To its credit, this publication is, I think, the American Jewish world’s leading supporter of the Jewish poetic voice. I and others have reviewed in these pages poets who are famous (Allen Ginsberg, Leonard Cohen, Bob Dylan); semi-famous (Emmanuel Moses, Charles Bernstein, Bob Perelman, Ira Stone) and still emerging (Ilya Kaminsky, Eve Grubin, Yermiyahu Ahron Taub) and many others have been featured in this newspaper’s “Psalm 151” column — one of the Jewish press’s most praiseworthy efforts to make the work of Jewish poets better known.
But it’s a very small world. For example, “Psalm 151” was edited by Rodger Kamenetz, who is appearing at a Jewish poetry event I’m co-curating with poet Richard Chess at the 92nd Street Y on January 31. And I probably wouldn’t be writing on Jewish poetry if I weren’t a Jewish poet myself: My own first book of poems, “Another Word for Sky,” was published last month. There are many more wonderful poets yet to be discovered, but so little infrastructure to support them.
Yet the gifts of Jewish poets as Jewish teachers are enormous. And interestingly, they are perhaps best on view in two non-poetic works by Kamenetz and Alicia Ostriker, both of which confirm the Jewish poet as a distinct form of Jewish intellectual.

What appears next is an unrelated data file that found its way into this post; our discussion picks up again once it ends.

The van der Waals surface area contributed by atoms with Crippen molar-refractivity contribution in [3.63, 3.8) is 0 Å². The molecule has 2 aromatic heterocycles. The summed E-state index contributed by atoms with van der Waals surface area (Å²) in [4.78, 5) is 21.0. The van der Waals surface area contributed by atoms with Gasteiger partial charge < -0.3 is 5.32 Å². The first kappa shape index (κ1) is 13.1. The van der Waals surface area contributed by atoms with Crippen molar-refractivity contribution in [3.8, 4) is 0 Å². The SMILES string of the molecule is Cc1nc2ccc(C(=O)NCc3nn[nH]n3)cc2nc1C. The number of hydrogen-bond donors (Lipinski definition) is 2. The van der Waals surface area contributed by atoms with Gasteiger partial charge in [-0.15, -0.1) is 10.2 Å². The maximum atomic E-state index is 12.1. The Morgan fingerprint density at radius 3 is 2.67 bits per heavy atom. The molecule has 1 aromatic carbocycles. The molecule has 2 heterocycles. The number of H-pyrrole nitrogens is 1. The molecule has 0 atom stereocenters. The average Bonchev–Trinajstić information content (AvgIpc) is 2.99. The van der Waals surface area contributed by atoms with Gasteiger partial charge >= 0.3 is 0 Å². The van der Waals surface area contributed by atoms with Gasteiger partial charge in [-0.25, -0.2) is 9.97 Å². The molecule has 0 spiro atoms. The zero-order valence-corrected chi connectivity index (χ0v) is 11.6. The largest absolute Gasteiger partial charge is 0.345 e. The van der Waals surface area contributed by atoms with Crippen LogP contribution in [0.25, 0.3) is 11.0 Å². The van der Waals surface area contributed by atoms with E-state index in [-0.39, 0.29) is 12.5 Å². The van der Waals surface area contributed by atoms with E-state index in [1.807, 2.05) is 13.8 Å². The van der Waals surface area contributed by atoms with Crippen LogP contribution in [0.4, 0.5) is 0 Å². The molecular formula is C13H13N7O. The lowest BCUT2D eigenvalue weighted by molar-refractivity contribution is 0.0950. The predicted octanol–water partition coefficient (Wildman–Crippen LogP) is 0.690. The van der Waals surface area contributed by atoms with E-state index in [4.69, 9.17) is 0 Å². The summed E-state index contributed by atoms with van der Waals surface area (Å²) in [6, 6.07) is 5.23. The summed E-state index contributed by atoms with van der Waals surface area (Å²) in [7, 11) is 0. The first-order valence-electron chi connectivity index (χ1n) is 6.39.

“For the Love of God: The Bible as an Open Book,” Ostriker’s new book (Rutgers University Press, 2007), exemplifies the role of Jewish poet, celebrating the multi-vocality and open-endedness of biblical text, while arguing against fundamentalism with quintessentially poetic readings of the Song of Songs, Psalms, Ecclesiastes and other books of the Writings — that is, the parts of the Bible written by religious poets. These texts, much more so than the more often read portions of holy writ, celebrate the many faces of the Divine, complicate the certitudes of the law and, Ostriker writes, undermine any pretense at fundamentalism, with its verities and platitudes of intellect. As a poet rather than a priest, Ostriker is not beholden to biblical inerrancy; as she notes in the introduction, the psalms are at once masterpieces of individual religious yearning, and “a magnificent rhetoric in support of holy war.” Rather, Ostriker finds herself quoting from fellow contemporary poets as much as from ancient writ, self-consciously reading the Bible in light of contemporary political, ethical and literary concerns.